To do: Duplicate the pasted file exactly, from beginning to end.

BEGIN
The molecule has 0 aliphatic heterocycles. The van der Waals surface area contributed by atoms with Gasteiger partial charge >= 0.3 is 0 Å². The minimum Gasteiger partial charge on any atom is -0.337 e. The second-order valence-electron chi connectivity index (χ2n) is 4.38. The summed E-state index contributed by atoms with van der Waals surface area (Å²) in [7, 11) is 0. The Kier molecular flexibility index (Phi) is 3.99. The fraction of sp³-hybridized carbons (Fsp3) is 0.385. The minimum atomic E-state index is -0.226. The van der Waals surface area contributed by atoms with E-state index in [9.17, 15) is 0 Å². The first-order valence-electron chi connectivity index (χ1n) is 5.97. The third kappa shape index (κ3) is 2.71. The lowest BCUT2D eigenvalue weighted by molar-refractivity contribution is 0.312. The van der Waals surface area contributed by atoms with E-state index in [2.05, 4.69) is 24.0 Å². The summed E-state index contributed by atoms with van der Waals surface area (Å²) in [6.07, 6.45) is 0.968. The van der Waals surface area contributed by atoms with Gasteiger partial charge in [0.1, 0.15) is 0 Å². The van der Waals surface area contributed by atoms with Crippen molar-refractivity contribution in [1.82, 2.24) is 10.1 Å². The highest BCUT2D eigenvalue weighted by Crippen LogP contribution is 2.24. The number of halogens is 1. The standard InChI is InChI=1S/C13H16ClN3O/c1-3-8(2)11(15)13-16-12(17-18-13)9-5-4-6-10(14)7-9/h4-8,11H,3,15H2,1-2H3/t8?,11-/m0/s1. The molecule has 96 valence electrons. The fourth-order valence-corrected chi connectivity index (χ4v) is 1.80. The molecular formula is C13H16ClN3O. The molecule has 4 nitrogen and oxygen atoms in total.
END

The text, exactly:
The molecule has 0 aliphatic heterocycles. The van der Waals surface area contributed by atoms with Gasteiger partial charge >= 0.3 is 0 Å². The minimum Gasteiger partial charge on any atom is -0.337 e. The second-order valence-electron chi connectivity index (χ2n) is 4.38. The summed E-state index contributed by atoms with van der Waals surface area (Å²) in [7, 11) is 0. The Kier molecular flexibility index (Phi) is 3.99. The fraction of sp³-hybridized carbons (Fsp3) is 0.385. The minimum atomic E-state index is -0.226. The van der Waals surface area contributed by atoms with E-state index in [9.17, 15) is 0 Å². The first-order valence-electron chi connectivity index (χ1n) is 5.97. The third kappa shape index (κ3) is 2.71. The lowest BCUT2D eigenvalue weighted by molar-refractivity contribution is 0.312. The van der Waals surface area contributed by atoms with E-state index in [2.05, 4.69) is 24.0 Å². The summed E-state index contributed by atoms with van der Waals surface area (Å²) in [6.07, 6.45) is 0.968. The van der Waals surface area contributed by atoms with Gasteiger partial charge in [0.1, 0.15) is 0 Å². The van der Waals surface area contributed by atoms with Crippen molar-refractivity contribution in [1.82, 2.24) is 10.1 Å². The highest BCUT2D eigenvalue weighted by Crippen LogP contribution is 2.24. The number of halogens is 1. The standard InChI is InChI=1S/C13H16ClN3O/c1-3-8(2)11(15)13-16-12(17-18-13)9-5-4-6-10(14)7-9/h4-8,11H,3,15H2,1-2H3/t8?,11-/m0/s1. The molecule has 96 valence electrons. The fourth-order valence-corrected chi connectivity index (χ4v) is 1.80. The molecular formula is C13H16ClN3O. The molecule has 4 nitrogen and oxygen atoms in total.